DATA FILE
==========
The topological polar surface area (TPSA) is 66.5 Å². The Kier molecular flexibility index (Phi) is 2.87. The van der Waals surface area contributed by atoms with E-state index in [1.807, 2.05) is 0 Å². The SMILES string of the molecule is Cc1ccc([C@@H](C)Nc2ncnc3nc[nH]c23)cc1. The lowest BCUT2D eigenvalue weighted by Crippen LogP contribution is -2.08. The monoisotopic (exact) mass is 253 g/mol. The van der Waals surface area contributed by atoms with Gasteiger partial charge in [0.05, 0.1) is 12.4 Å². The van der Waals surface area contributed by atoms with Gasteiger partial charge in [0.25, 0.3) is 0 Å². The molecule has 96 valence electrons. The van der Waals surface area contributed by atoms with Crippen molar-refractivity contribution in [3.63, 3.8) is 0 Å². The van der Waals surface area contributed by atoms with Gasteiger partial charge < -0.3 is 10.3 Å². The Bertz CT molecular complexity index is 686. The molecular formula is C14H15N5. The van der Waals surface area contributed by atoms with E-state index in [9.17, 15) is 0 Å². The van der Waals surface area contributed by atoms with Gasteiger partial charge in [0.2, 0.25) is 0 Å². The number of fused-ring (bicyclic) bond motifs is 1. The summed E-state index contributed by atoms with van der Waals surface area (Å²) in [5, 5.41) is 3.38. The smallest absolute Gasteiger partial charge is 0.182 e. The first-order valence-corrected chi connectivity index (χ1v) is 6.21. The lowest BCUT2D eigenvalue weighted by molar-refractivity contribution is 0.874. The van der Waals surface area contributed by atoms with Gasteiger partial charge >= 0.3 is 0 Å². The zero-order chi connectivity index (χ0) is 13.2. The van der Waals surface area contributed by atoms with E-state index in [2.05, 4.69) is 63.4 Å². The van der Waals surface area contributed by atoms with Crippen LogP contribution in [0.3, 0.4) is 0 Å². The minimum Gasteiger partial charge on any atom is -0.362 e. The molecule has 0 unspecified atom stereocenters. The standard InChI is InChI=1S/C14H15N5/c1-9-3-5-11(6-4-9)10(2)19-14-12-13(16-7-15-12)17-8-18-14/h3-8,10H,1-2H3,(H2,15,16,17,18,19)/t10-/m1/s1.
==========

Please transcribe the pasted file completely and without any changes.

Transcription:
The topological polar surface area (TPSA) is 66.5 Å². The Kier molecular flexibility index (Phi) is 2.87. The van der Waals surface area contributed by atoms with E-state index in [1.807, 2.05) is 0 Å². The SMILES string of the molecule is Cc1ccc([C@@H](C)Nc2ncnc3nc[nH]c23)cc1. The lowest BCUT2D eigenvalue weighted by Crippen LogP contribution is -2.08. The monoisotopic (exact) mass is 253 g/mol. The van der Waals surface area contributed by atoms with Gasteiger partial charge in [0.05, 0.1) is 12.4 Å². The van der Waals surface area contributed by atoms with Gasteiger partial charge in [0.25, 0.3) is 0 Å². The molecule has 96 valence electrons. The van der Waals surface area contributed by atoms with Crippen molar-refractivity contribution in [3.63, 3.8) is 0 Å². The van der Waals surface area contributed by atoms with Gasteiger partial charge < -0.3 is 10.3 Å². The Bertz CT molecular complexity index is 686. The molecular formula is C14H15N5. The van der Waals surface area contributed by atoms with E-state index in [9.17, 15) is 0 Å². The van der Waals surface area contributed by atoms with Gasteiger partial charge in [0.2, 0.25) is 0 Å². The number of fused-ring (bicyclic) bond motifs is 1. The summed E-state index contributed by atoms with van der Waals surface area (Å²) in [5, 5.41) is 3.38. The smallest absolute Gasteiger partial charge is 0.182 e. The first-order valence-corrected chi connectivity index (χ1v) is 6.21. The lowest BCUT2D eigenvalue weighted by molar-refractivity contribution is 0.874. The van der Waals surface area contributed by atoms with Gasteiger partial charge >= 0.3 is 0 Å². The zero-order chi connectivity index (χ0) is 13.2. The van der Waals surface area contributed by atoms with E-state index in [2.05, 4.69) is 63.4 Å². The van der Waals surface area contributed by atoms with Crippen LogP contribution in [0.3, 0.4) is 0 Å². The minimum Gasteiger partial charge on any atom is -0.362 e. The molecule has 0 unspecified atom stereocenters. The standard InChI is InChI=1S/C14H15N5/c1-9-3-5-11(6-4-9)10(2)19-14-12-13(16-7-15-12)17-8-18-14/h3-8,10H,1-2H3,(H2,15,16,17,18,19)/t10-/m1/s1.